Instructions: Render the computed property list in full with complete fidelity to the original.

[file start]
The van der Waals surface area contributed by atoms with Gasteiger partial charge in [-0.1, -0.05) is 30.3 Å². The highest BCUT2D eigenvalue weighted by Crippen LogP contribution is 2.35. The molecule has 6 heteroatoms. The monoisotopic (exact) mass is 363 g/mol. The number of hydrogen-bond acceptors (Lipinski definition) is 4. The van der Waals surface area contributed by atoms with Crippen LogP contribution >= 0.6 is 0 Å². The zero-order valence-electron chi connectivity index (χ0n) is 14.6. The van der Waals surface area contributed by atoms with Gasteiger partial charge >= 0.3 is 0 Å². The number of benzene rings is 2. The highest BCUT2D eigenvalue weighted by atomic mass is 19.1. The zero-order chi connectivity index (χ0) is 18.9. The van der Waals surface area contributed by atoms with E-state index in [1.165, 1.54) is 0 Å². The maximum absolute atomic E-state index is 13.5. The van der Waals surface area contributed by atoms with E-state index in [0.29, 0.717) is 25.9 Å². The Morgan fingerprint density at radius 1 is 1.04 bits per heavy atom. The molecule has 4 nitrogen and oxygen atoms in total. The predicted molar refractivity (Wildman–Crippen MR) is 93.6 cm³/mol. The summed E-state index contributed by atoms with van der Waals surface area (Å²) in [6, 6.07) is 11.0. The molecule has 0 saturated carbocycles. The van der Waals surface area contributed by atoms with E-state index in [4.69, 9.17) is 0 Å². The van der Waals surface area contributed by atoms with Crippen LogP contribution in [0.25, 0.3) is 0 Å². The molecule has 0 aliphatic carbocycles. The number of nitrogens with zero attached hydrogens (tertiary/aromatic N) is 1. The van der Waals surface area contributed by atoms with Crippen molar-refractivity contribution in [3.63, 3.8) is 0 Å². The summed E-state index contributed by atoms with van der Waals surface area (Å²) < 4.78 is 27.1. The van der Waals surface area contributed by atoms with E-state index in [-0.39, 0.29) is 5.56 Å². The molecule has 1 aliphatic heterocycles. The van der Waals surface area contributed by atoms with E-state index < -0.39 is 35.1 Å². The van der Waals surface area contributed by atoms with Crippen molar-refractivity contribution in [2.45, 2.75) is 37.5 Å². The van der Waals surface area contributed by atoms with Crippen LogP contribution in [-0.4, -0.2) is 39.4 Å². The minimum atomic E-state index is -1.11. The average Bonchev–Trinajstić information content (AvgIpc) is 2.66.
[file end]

The van der Waals surface area contributed by atoms with Gasteiger partial charge in [-0.1, -0.05) is 30.3 Å². The highest BCUT2D eigenvalue weighted by Crippen LogP contribution is 2.35. The molecule has 6 heteroatoms. The monoisotopic (exact) mass is 363 g/mol. The number of hydrogen-bond acceptors (Lipinski definition) is 4. The van der Waals surface area contributed by atoms with Crippen LogP contribution >= 0.6 is 0 Å². The zero-order valence-electron chi connectivity index (χ0n) is 14.6. The van der Waals surface area contributed by atoms with Gasteiger partial charge >= 0.3 is 0 Å². The number of benzene rings is 2. The highest BCUT2D eigenvalue weighted by atomic mass is 19.1. The zero-order chi connectivity index (χ0) is 18.9. The van der Waals surface area contributed by atoms with E-state index in [1.165, 1.54) is 0 Å². The maximum absolute atomic E-state index is 13.5. The van der Waals surface area contributed by atoms with E-state index in [0.29, 0.717) is 25.9 Å². The Morgan fingerprint density at radius 1 is 1.04 bits per heavy atom. The molecule has 4 nitrogen and oxygen atoms in total. The predicted molar refractivity (Wildman–Crippen MR) is 93.6 cm³/mol. The summed E-state index contributed by atoms with van der Waals surface area (Å²) in [6, 6.07) is 11.0. The molecule has 0 saturated carbocycles. The van der Waals surface area contributed by atoms with E-state index in [4.69, 9.17) is 0 Å². The van der Waals surface area contributed by atoms with Crippen LogP contribution in [0.25, 0.3) is 0 Å². The molecule has 0 aliphatic carbocycles. The number of nitrogens with zero attached hydrogens (tertiary/aromatic N) is 1. The van der Waals surface area contributed by atoms with Crippen molar-refractivity contribution in [3.63, 3.8) is 0 Å². The summed E-state index contributed by atoms with van der Waals surface area (Å²) < 4.78 is 27.1. The van der Waals surface area contributed by atoms with E-state index in [-0.39, 0.29) is 5.56 Å². The molecule has 1 aliphatic heterocycles. The van der Waals surface area contributed by atoms with E-state index < -0.39 is 35.1 Å². The van der Waals surface area contributed by atoms with Crippen molar-refractivity contribution in [2.45, 2.75) is 37.5 Å². The van der Waals surface area contributed by atoms with Crippen LogP contribution in [-0.4, -0.2) is 39.4 Å². The minimum atomic E-state index is -1.11. The average Bonchev–Trinajstić information content (AvgIpc) is 2.66.